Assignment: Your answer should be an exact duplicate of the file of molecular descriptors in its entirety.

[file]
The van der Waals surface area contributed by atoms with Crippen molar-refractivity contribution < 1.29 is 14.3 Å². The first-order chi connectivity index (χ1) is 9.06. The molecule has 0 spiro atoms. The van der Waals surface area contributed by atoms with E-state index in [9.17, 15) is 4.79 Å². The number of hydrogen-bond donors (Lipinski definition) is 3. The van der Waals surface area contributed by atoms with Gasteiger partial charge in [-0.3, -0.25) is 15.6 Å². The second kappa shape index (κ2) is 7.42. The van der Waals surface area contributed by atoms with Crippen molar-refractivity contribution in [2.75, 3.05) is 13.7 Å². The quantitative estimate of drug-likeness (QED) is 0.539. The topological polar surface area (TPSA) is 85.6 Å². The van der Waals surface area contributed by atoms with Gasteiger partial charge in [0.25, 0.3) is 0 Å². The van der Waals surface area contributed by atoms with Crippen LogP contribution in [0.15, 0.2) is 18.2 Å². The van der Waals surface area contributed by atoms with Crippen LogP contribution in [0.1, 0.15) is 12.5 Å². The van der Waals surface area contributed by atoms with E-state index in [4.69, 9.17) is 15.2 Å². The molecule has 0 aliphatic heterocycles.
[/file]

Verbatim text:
The van der Waals surface area contributed by atoms with Crippen molar-refractivity contribution < 1.29 is 14.3 Å². The first-order chi connectivity index (χ1) is 9.06. The molecule has 0 spiro atoms. The van der Waals surface area contributed by atoms with E-state index in [9.17, 15) is 4.79 Å². The number of hydrogen-bond donors (Lipinski definition) is 3. The van der Waals surface area contributed by atoms with Gasteiger partial charge in [-0.3, -0.25) is 15.6 Å². The second kappa shape index (κ2) is 7.42. The van der Waals surface area contributed by atoms with Crippen molar-refractivity contribution in [2.75, 3.05) is 13.7 Å². The quantitative estimate of drug-likeness (QED) is 0.539. The topological polar surface area (TPSA) is 85.6 Å². The van der Waals surface area contributed by atoms with Gasteiger partial charge in [0.25, 0.3) is 0 Å². The van der Waals surface area contributed by atoms with Crippen LogP contribution in [0.15, 0.2) is 18.2 Å². The van der Waals surface area contributed by atoms with Crippen LogP contribution in [0.1, 0.15) is 12.5 Å². The van der Waals surface area contributed by atoms with E-state index in [4.69, 9.17) is 15.2 Å². The molecule has 0 aliphatic heterocycles.